We're just a few weeks into 2023 and Washington’s lawmakers have come out swinging.
After a days-long speaker standoff, Republicans in the House have moved on to their next priority: clawing back funds from the IRS.
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President Joe Biden had included increased funding for the IRS in the Inflation Reduction Act to help the agency catch sneaky tax evaders — especially those high-earners who love to find loopholes. Advocates believe the increased funding could raise as much as $1 trillion by forcing tax cheats to pay their dues, especially after years of budget cuts have gutted the system.
But on Jan. 9, Republicans introduced and passed a bill to rescind that $80 billion in funding.
While it’s likely to be struck down by the Democrat-controlled Senate, and Biden’s office has already voiced his intentions to veto "this reckless bill" if it makes it to his desk, it’s still a strong statement from Republican lawmakers.
Meanwhile, at the center of this political football is an overworked and understaffed tax agency. And whoever wins the power struggle in Washington, experts say taxpayers could be the ones left holding the bag.
The IRS desperately needs the support
The plan for the $80 billion in funding spread over the next 10 years, is to help the IRS modernize its infrastructure, improve enforcement and replace its aging workforce (50,000 of the IRS’s 80,000 workers are expected to leave or retire in the next five years).
A Treasury Department report from May 2021 estimates the extra money would allow the agency to hire around 87,000 new employees — which could include revenue agents, customer service and IT staff — by 2031.
Bogged down by a backlog that includes millions of unprocessed paper filings and a processing system that’s more than half a century old, the IRS has been in need of more resources and support for a while.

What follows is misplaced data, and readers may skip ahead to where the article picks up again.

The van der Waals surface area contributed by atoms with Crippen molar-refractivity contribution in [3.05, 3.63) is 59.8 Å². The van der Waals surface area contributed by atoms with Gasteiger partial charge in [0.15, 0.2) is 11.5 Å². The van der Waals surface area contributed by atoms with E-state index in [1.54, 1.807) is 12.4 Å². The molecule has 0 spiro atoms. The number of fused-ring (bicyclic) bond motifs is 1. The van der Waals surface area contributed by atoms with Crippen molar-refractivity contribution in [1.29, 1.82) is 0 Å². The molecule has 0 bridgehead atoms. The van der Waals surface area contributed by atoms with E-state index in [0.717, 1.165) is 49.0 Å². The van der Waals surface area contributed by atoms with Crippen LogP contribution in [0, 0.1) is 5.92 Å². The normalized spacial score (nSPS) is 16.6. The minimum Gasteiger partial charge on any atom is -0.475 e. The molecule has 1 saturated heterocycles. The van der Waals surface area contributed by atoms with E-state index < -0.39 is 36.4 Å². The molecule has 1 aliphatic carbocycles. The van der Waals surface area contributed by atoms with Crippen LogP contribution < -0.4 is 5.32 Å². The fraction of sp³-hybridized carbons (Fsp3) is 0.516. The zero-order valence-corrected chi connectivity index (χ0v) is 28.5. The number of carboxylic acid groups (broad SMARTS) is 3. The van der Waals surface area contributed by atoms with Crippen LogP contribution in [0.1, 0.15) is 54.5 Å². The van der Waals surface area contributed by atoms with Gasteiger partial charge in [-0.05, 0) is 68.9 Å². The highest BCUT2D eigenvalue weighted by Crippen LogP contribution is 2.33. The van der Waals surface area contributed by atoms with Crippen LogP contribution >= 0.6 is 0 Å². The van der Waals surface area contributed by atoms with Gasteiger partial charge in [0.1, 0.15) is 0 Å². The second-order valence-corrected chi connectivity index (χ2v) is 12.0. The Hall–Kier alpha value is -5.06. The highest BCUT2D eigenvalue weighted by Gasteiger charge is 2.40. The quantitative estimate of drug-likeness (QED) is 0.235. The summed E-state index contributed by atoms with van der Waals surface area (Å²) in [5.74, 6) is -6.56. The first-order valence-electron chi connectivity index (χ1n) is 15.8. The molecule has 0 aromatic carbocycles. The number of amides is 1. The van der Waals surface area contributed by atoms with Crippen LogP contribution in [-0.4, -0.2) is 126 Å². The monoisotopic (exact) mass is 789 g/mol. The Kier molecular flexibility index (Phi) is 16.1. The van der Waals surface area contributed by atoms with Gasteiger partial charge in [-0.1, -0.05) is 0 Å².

The agency has reportedly been underfunded by about 20% for a decade — leading it to cut back on both staff and technology updates.
The customer service department has been short-staffed as well. During the 2022 filing season, the IRS received around 73 million phone calls from taxpayers — but only 10% were actually answered.
"The combination of more than 21 million unprocessed paper tax returns, more than 14 million math error notices, eight-month backlogs in processing taxpayer correspondence, and extraordinary difficulty reaching the IRS by phone made this filing season particularly challenging," national taxpayer advocate Erin M. Collins wrote in her 2022 midyear report to Congress.
On top of these issues, former IRS Commissioner Charles Rettig estimated in 2021 that the agency was losing $1 trillion in unpaid taxes each year — particularly due to evasion from the rich and big businesses. He also indicated they could be slipping through the cracks in part due to the lightly regulated cryptocurrency market, foreign source income and abuse of pass-through provisions.
Rettig has long pushed for increased funding “to bring on the fire-breathing dragons” to take cheaters to task.
Could bolstering enforcement do more harm than good?
Supporters argue the funding will help close the “tax gap” by helping catch more evaders.
From the total $80 billion, $45.6 billion has been allotted for increased enforcement — which would go toward hiring more enforcement agents, providing legal support and investing in “investigative technology” to determine who should or shouldn’t be audited.
But not everyone is thrilled with the news.
“They’re not going to get this ‘magic money,’” Brian Reardon told Bloomberg. Reardon is the president of the S Corporation Association, which represents small, privately-owned businesses that pass taxes onto their shareholders.
“If you dial up enforcement on people who are otherwise following the rules and paying what they owe, you create resentment and anger. You undermine people’s confidence in the tax system.”
However, the Biden administration maintains that the increased enforcement will be focused on the ultra wealthy and large corporations, and isn’t intended for small businesses or households who earn less than $400,000 a year.
Research from the Department of Treasury indicates that the top 1% of Americans could be dodging as much as $163 billion in taxes each year.
That being said, if the increased budget is approved, Eli Akhavan, a partner at Steptoe & Johnson in New York, says he expects audits will go up. But he’s been telling his wealthy clients they “have nothing to worry about other than some headaches,” provided they’re following good advice and have their “ducks in a row.”
“If there’s nothing to find, there’s nothing to find,” Akhavan says.
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